The matter is serious. Christian students from principled families, enrolled in Adventist schools and colleges, and attending church regularly, are at risk for addiction. Not only the danger of substance addiction, but addicted to acceptable and accessible commodities such as food, the Internet, or games. Those of us working with young people in educational settings have often encountered promising and good-hearted young adults who struggle with behavioral addictions. If provided with a non-judgmental environment, they pour out their frustration with tears and halting words. They talk about their inability to quit or reduce their behavior; they feel sorry for themselves and afraid for their future. As an educator, my heart breaks for them as I see them wanting to be free from this trap, do well in their classes, please their parents and teachers, and succeed academically and professionally. Their desired goals are blocked by a seemingly insurmountable behavioral barrier.
Behavioral addictions, defined as persistent and recurring problematic consequences that occur due to the practice of a particular addictive behavior, 1 are a difficult and sensitive topic with many ramifications. Teachers, principals, and other school personnel often encounter this problem without warning and consequently feel unprepared to interact positively with children or young adults who struggle. Some dismiss the problem, or even ignore it, hoping that this is a developmental hiccup that will go away with time. Some hasten to send messages of disapproval and surprise—“Can a man scoop fire into his lap without his clothes being burned?” (Proverbs 6:27, NIV), 2 or ask: “How could you get into this mess?” But the truth is that these young people don’t know why they got into the mess. Instead, they desperately need to know how to get out of it.
How? Instead of looking at the past or searching for the reasons, affected youth need opportunities to talk to someone who listens and is willing and ready to offer assistance. They need our prayers, and they need us praying with them—ongoing prayer, embedded in the daily routine. They also need a hopeful vision. Teachers, principals, parents, and friends can remind them, with full conviction, that God understands them and promises a bright future, even if it is painful now—“The God of all grace, who called you to his eternal glory in Christ, after you have suffered a little while, will himself restore you and make you strong, firm and steadfast” (1 Peter 5:10). They need to be assured that they can rely on their heavenly Father: “Call on me in the day of trouble; I will deliver you, and you will honor me” (Psalm 50:15). Promises like these will encourage young people in their struggle with behavioral addictions, especially those receptive to Scripture.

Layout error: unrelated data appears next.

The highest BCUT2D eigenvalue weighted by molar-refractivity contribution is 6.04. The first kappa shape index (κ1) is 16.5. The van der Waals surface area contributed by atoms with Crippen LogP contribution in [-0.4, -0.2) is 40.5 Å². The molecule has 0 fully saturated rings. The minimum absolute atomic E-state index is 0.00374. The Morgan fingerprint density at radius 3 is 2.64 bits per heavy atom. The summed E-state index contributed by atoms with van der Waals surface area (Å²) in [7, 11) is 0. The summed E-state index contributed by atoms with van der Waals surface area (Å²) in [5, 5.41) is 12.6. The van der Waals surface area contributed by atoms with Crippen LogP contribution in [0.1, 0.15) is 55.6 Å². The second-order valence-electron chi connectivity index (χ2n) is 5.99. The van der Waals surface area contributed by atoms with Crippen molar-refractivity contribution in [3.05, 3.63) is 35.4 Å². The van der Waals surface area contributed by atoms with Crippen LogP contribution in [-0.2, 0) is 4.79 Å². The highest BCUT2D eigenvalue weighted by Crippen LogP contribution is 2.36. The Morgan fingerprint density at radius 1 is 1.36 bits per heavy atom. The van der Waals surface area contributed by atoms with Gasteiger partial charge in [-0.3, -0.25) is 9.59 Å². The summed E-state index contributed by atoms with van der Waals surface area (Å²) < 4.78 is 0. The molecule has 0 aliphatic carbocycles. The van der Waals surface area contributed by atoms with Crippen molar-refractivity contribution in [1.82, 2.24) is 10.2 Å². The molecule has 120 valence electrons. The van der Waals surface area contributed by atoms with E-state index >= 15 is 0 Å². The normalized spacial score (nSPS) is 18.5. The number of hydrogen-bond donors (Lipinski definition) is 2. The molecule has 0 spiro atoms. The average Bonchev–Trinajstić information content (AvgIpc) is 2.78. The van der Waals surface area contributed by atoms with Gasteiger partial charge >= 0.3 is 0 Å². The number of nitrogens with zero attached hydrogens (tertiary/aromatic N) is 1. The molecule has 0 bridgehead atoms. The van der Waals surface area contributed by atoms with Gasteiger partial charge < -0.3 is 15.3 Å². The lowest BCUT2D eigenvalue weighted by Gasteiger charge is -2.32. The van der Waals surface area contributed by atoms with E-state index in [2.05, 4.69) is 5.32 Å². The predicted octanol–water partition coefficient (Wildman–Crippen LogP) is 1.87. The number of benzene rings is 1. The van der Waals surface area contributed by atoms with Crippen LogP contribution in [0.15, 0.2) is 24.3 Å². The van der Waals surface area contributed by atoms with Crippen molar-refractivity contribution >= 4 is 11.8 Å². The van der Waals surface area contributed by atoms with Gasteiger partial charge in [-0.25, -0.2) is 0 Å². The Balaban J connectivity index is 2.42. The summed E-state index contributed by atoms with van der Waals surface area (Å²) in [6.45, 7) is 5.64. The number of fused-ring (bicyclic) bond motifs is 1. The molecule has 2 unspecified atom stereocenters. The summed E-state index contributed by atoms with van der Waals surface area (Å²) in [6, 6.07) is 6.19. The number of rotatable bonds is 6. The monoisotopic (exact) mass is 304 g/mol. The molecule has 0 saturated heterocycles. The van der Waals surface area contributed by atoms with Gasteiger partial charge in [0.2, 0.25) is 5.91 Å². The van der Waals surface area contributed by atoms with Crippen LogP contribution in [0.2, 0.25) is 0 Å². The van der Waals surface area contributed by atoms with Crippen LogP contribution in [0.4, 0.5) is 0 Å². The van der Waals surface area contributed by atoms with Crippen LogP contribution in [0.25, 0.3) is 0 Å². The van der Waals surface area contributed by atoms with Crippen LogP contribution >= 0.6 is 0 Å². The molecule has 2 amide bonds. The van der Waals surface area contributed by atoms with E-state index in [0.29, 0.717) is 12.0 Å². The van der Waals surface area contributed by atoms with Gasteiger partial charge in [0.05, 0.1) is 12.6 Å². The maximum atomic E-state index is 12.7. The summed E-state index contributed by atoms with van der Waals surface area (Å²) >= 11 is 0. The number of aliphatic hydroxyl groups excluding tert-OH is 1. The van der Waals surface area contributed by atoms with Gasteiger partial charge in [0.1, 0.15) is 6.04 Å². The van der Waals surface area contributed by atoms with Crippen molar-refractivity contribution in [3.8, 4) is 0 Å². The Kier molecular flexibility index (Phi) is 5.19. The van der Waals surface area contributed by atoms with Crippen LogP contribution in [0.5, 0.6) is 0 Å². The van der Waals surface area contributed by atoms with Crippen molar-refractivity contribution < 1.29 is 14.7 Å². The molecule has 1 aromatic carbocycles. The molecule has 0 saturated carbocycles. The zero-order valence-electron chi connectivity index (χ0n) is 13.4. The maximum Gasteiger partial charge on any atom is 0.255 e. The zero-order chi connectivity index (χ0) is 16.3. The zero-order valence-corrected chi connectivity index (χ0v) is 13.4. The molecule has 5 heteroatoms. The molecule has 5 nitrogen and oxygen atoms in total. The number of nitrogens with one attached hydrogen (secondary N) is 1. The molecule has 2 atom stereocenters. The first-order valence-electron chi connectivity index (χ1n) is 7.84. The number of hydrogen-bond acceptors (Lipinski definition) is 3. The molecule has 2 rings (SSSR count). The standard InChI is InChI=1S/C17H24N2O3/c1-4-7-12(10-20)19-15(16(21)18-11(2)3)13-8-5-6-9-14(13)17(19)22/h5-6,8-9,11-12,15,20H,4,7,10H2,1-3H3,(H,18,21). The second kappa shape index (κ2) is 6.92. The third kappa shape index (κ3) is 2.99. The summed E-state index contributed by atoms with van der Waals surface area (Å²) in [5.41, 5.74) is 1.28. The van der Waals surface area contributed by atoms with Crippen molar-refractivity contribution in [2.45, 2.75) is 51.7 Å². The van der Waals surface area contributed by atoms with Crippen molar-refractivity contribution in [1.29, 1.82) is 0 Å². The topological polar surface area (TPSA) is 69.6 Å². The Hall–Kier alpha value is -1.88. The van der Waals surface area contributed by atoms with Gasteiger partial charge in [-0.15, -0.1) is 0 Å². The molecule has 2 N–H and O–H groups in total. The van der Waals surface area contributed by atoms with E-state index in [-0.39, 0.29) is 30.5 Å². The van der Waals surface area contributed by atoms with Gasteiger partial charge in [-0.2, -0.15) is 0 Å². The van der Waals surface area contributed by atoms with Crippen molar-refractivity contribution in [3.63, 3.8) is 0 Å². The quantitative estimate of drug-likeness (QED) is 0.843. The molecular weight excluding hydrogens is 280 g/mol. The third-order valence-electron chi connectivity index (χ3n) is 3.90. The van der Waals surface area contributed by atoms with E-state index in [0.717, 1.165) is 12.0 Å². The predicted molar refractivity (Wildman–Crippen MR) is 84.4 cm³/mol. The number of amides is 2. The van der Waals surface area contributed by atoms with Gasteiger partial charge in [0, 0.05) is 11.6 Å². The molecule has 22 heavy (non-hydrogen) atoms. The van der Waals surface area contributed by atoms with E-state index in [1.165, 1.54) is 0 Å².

They also need a clear demonstration of love and support. “There is no fear in love. But perfect love drives out fear, because fear has to do with punishment” (1 John 4:18). Parents, teachers, school staff, and friends may feel afraid—and, of course, the individual trapped in the addiction also feels frightened. But, by the grace of God, we have to remind ourselves that love drives out fear. They need love, and they need support.
Are prayer, a hopeful view, and plenty of love and support sufficient? They can be in a number of cases, but many others require additional intervention. As this special issue shows, behavioral addictions are complex enough to necessitate skilled help. And that is why teachers and principals, parents, and friends often need to insist that the affected young person obtain treatment from a mental-health specialist with specialized knowledge and experience to treat the individual successfully.